American 'Feed Co., $50,000; Manheim
Un<terwear Co., $10,000; Down Town
Tiro 'Repair Co., $5,000; National
IForge and Tool Co., $30,000; Penna-
Humus, Co., $5,000; Morice twine mills,
$125,000; Hillside Stone Co., $30,000;
Key Land Co., $5,000; Vinton Land
Co., $100,000; Maher Coal and Coke
Co., SIO,OOO.
Walnut Btreet Bridge Open
People's Bridge ompan.v announce
that the Walnut street bridge is now
|o£fu for traffic.
9
BRISK WIND KEEPS FROST
FROM DOING DAMAGE HERE
ldntlniit-<l From Flrnt Pane.
standing water last night in this vicin
ity, did severe damage to the straw
berry crop and ruined upwards of live
million tomato plants already set out.
Giapes wore also affected. Early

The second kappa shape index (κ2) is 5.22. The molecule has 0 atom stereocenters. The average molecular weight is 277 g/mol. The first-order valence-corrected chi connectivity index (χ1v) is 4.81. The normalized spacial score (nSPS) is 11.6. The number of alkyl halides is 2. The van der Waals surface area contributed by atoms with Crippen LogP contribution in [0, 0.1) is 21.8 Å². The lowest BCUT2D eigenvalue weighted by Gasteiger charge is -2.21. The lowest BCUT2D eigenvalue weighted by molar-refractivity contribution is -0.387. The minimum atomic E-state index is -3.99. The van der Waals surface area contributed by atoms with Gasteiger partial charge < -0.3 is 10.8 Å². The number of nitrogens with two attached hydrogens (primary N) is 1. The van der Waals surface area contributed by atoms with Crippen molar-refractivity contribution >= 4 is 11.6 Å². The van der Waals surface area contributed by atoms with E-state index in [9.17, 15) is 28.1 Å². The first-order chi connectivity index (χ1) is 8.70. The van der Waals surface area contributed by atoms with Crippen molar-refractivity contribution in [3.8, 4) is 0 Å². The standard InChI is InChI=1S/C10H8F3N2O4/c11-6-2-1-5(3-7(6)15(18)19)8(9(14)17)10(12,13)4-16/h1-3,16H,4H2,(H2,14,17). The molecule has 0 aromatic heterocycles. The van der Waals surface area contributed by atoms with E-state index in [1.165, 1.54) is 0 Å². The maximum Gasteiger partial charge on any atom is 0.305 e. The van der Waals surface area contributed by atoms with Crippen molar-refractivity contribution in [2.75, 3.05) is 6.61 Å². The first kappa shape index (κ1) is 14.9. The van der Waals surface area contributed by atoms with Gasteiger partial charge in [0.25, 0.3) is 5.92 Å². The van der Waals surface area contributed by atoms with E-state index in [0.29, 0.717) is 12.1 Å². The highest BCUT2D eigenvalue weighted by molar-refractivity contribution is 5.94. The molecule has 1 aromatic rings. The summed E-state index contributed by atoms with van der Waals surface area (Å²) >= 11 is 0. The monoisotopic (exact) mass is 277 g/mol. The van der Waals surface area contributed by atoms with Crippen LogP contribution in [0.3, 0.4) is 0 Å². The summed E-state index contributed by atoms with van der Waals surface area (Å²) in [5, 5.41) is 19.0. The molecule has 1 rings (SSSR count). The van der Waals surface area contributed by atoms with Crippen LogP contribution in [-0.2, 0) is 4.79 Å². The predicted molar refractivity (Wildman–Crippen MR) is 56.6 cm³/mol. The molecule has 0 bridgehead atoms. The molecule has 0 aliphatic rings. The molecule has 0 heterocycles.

peaches had advanced sufficiently to
withstand the cold. The damage to
vegetables will reach a half million dol
lars in Niagara and Orleans counties.
The thermometer registered 29 degrees.
Heavy Frost in Pennsylvania
Philadelphia, May 27.—The ther
mometer in this vicinity went as low
as 4 4 degrees during the night. The
weather bureau said this was a record
for low temperature on May 27. Un
usually coM weather was general in
Pennsylvania. In the northeast pait
of the Slate there was a heavy frost.
Hazleton reported that ice formed on
the mountain top.
Little Damage at Pittsburgh
Pittsburgh, iMay 27.—The frost
which visited Western Pennsylvania
last night did little 'financial damage
to orchards and gardei|£ because they
are well advanced. The minimum tem
perature here was 39.0 degrees find
after B.o'clock this morning the ther
mometer showed a steady rise of six
degrees an hour, 4 8 being registered at
8.30 o'clock.
Heavy Damage to Fruit Reported
Youngstown, 0.,' Ma.- 27.—The
northeastern part of Ohio and Western
Pennsylvania were visited by a heavy